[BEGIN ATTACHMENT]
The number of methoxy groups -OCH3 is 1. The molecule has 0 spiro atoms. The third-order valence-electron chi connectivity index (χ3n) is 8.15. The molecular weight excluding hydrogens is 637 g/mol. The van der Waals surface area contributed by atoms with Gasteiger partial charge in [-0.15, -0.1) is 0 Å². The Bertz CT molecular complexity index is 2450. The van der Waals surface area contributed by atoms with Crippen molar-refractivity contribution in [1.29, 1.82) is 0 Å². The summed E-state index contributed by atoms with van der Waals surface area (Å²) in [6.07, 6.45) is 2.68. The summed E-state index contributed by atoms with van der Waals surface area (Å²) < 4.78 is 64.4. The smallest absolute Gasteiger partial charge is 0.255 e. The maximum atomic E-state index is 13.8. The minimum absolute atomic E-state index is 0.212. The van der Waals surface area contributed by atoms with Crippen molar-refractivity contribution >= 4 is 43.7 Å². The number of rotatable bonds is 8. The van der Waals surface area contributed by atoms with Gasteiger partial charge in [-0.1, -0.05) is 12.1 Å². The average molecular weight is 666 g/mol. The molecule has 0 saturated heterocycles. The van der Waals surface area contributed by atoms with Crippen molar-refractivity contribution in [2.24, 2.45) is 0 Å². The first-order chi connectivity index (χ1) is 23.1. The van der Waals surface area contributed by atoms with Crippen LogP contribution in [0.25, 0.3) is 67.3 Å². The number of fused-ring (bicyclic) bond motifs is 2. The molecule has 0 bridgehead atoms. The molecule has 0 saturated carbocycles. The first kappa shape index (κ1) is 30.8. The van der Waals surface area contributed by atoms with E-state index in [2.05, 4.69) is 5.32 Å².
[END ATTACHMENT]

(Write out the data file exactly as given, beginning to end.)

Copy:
The number of methoxy groups -OCH3 is 1. The molecule has 0 spiro atoms. The third-order valence-electron chi connectivity index (χ3n) is 8.15. The molecular weight excluding hydrogens is 637 g/mol. The van der Waals surface area contributed by atoms with Gasteiger partial charge in [-0.15, -0.1) is 0 Å². The Bertz CT molecular complexity index is 2450. The van der Waals surface area contributed by atoms with Crippen molar-refractivity contribution in [1.29, 1.82) is 0 Å². The summed E-state index contributed by atoms with van der Waals surface area (Å²) in [6.07, 6.45) is 2.68. The summed E-state index contributed by atoms with van der Waals surface area (Å²) < 4.78 is 64.4. The smallest absolute Gasteiger partial charge is 0.255 e. The maximum atomic E-state index is 13.8. The minimum absolute atomic E-state index is 0.212. The van der Waals surface area contributed by atoms with Crippen molar-refractivity contribution >= 4 is 43.7 Å². The number of rotatable bonds is 8. The van der Waals surface area contributed by atoms with Gasteiger partial charge in [-0.1, -0.05) is 12.1 Å². The average molecular weight is 666 g/mol. The molecule has 0 saturated heterocycles. The van der Waals surface area contributed by atoms with Crippen molar-refractivity contribution in [2.24, 2.45) is 0 Å². The first-order chi connectivity index (χ1) is 23.1. The van der Waals surface area contributed by atoms with Crippen LogP contribution in [0.25, 0.3) is 67.3 Å². The number of fused-ring (bicyclic) bond motifs is 2. The molecule has 0 bridgehead atoms. The molecule has 0 saturated carbocycles. The first kappa shape index (κ1) is 30.8. The van der Waals surface area contributed by atoms with E-state index in [2.05, 4.69) is 5.32 Å².